Waikato Wars (1860s) digital resource

pa battle

From www.stuff.co.nz: Kiwis and tourists can now see and hear the story of the Waikato Wars as they tread the ground where Maori and Pakeha fought and died in the 1860s.

The digital resource titled The Waikato War Driving Tour was officially launched this week and is a first for the New Zealand Historic Places Trust.

More tours are planned for other regions but all eyes were on the Waikato version on Thursday as a 50-seater bus full of key stakeholders took a test run from Auckland to Te Awamutu.

The collaborative project with Nga Muka includes a smartphone and iPad Driving Tour App, brochure, a website hosted by Hamilton & Waikato Tourism and an education resource for secondary schools.

The bloodiest stop of 13 on the drive was Rangiriri Pa, just off State Highway 1 north of Huntly.

river battle

There are four new listening posts located around the historical site and each is equipped with interpretation signs and historically accurate artwork.

The accompanying audio can be accessed on smartphones, iPads or downloaded from the website.

Each story is written in a way that places the listener in the heart of the battle.

At listening post two, for example, actor Calvin Tuteao’s voice tells you: “As the troops advanced towards where you now stand, they suffered heavy fire from defenders – many were mortally wounded.”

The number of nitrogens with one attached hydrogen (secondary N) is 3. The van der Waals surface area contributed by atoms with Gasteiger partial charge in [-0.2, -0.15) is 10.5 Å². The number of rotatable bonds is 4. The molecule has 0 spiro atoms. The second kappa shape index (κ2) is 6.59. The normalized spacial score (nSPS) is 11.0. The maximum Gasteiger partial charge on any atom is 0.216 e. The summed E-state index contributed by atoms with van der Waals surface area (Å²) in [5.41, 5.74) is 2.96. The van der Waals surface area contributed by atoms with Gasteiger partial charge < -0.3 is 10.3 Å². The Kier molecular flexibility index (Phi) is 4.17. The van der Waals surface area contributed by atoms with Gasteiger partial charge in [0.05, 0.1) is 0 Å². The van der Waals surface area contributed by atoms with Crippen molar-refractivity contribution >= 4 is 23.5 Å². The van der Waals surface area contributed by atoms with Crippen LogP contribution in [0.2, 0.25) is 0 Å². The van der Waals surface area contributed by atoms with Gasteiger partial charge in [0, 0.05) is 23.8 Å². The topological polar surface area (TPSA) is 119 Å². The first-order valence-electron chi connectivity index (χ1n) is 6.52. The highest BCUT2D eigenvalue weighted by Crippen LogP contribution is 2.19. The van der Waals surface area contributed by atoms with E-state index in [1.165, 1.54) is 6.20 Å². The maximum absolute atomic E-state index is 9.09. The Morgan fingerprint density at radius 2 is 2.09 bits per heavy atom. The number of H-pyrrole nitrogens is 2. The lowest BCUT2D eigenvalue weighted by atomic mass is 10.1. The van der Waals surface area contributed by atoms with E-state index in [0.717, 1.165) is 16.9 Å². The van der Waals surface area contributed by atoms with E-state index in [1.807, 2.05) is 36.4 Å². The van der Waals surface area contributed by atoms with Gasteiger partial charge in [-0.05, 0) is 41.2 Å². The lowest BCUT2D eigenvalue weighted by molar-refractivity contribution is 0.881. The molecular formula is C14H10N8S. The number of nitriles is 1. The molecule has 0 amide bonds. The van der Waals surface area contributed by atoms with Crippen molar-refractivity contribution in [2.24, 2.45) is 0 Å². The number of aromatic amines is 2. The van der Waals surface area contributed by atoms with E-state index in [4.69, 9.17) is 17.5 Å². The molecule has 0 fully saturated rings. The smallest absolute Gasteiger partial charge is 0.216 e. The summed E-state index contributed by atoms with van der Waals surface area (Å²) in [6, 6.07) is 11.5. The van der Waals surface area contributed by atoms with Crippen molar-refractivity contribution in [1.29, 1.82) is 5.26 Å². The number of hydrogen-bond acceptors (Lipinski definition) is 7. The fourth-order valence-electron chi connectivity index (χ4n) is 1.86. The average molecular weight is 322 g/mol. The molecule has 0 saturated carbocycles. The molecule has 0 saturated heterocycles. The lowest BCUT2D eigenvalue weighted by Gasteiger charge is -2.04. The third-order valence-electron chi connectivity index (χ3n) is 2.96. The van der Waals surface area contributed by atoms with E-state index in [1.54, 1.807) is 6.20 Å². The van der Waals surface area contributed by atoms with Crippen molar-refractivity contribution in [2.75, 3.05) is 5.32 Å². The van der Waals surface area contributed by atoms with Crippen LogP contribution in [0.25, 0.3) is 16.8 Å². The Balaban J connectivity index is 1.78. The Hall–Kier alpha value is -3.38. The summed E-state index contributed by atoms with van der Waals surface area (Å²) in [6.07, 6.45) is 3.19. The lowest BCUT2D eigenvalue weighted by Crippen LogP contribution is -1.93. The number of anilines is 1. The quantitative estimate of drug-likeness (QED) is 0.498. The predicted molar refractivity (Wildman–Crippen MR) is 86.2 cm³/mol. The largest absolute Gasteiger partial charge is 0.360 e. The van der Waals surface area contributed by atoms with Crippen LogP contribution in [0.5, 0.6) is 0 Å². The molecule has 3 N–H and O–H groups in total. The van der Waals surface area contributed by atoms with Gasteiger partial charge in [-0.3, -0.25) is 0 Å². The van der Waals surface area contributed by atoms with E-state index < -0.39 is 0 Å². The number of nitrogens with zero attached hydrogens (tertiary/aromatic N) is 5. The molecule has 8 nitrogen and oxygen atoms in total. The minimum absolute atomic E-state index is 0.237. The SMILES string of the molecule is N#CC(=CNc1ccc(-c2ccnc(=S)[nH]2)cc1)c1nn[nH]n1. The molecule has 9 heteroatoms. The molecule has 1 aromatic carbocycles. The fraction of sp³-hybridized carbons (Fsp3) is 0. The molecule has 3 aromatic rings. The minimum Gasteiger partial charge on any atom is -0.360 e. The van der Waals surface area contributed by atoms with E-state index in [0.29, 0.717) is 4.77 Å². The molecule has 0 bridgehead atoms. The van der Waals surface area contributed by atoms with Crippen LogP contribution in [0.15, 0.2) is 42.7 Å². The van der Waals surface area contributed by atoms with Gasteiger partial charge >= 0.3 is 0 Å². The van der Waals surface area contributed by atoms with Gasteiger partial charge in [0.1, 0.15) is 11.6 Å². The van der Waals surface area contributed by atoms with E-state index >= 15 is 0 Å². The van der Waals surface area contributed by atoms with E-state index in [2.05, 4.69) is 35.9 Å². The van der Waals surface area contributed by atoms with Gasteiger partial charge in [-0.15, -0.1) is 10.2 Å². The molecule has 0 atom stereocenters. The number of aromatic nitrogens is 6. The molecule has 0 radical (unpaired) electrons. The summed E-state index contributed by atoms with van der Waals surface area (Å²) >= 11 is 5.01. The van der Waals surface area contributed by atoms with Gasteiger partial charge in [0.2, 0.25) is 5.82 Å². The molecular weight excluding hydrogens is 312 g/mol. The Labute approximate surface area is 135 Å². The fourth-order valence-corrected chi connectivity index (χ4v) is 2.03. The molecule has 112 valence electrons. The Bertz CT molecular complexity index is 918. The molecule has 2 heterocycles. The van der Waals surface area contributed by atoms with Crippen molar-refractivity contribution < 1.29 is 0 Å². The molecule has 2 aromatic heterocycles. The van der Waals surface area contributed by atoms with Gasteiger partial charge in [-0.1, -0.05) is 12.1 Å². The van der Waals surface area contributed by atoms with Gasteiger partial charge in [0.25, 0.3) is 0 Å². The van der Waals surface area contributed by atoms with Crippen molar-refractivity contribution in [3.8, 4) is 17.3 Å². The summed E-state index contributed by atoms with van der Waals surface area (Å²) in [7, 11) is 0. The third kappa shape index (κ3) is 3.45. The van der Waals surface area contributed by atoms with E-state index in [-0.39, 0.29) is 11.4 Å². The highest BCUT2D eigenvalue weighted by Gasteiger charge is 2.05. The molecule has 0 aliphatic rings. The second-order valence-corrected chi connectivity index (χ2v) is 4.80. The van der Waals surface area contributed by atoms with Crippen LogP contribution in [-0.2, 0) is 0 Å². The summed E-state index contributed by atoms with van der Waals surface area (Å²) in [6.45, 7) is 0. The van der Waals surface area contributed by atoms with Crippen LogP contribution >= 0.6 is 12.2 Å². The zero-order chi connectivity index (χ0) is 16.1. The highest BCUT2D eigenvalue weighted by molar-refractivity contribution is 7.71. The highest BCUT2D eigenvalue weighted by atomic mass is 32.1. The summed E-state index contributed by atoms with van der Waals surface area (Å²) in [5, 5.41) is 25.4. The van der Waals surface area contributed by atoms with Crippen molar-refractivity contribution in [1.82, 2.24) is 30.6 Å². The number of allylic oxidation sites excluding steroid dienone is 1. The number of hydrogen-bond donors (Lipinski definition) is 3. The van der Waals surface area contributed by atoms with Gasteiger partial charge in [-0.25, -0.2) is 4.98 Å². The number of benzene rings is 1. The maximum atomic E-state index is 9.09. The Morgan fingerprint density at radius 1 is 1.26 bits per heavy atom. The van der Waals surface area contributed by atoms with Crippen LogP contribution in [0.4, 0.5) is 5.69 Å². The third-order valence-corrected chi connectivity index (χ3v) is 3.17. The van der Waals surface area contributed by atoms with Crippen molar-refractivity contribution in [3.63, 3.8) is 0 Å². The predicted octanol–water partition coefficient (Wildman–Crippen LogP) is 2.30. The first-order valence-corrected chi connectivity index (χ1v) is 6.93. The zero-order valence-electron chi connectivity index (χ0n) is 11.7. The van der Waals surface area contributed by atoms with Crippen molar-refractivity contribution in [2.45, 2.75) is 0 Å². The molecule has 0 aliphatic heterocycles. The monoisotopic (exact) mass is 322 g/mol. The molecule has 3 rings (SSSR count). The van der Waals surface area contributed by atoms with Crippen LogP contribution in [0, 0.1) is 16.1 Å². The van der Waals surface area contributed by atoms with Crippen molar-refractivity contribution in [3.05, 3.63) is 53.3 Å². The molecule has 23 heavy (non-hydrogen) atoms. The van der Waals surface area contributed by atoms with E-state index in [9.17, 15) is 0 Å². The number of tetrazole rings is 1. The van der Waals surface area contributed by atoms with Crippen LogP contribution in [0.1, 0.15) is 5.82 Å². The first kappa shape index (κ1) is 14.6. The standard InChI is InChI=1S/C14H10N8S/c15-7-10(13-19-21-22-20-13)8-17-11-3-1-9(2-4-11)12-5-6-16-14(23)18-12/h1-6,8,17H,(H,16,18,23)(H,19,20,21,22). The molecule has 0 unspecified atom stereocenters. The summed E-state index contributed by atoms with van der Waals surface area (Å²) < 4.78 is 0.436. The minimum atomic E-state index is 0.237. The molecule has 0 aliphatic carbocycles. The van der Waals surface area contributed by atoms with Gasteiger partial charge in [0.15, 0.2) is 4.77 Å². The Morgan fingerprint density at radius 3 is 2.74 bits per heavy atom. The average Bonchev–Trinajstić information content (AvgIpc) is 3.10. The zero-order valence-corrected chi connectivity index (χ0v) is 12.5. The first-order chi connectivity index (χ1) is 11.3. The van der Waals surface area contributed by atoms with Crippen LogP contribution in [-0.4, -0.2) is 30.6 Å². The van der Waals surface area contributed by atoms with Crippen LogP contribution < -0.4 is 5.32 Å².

pa battle 2

The project’s cost, including a memorial to all those who fell in the battle of Rangiriri, was $280,000.

Ngati Naho kaumatua Major Te Wheoro, who was on Thursday’s tour, said it was an important development.

“It’s good for the schools, and both Maori and Pakeha children to know this because it changed the course of history.”

NZHPT project manager Amy Hobbs said the resource was designed to “encourage visitors to further understand the impacts and results of the war on the landscape and communities of the time – impacts which are still felt today in New Zealand communities. Over one million acres (400,000ha) of land was confiscated after this war, creating dislocation of the Waikato people.”

Hamilton & Waikato Tourism CEO Kiri Goulter said the tour has “huge potential”, especially from a cultural tourism perspective.

“The visitors coming to our region want to know about these things but there’s not many ways they can actually learn and engage with it,” she said.

“You go to Waikato Museum, which is wonderful, but this is a product that is all about storytelling and bringing landscapes to life.

“We’re really great with caves.

“We’re great with Hobbits but our key fundamental strength is this story, and now it’s being told.”

The driving tour, map and education package about the Waikato Wars can be found on the internet at www.hamiltonwaikato.com/the-waikato-war



3 thoughts on “Waikato Wars (1860s) digital resource

  1. Sounds like an excellent resource. I recall trawling the Waikato for these sites, while I was researching my book ‘Two Peoples – One Land’. Some of them are quite obscure, except for Rangiriri.

  2. I was just reading about this the other day! It is great to see initiatives such as this and hopefully it will encourage more New Zealanders to learn about their rich history. Just wish I wasn’t flung down at the bottom of the South Island or I’d check it out!

    1. Even here in Wellington, there are a lot of sites of the local 1840s conflicts that I have never ever visited. And I’m supposedly an enthusiast!

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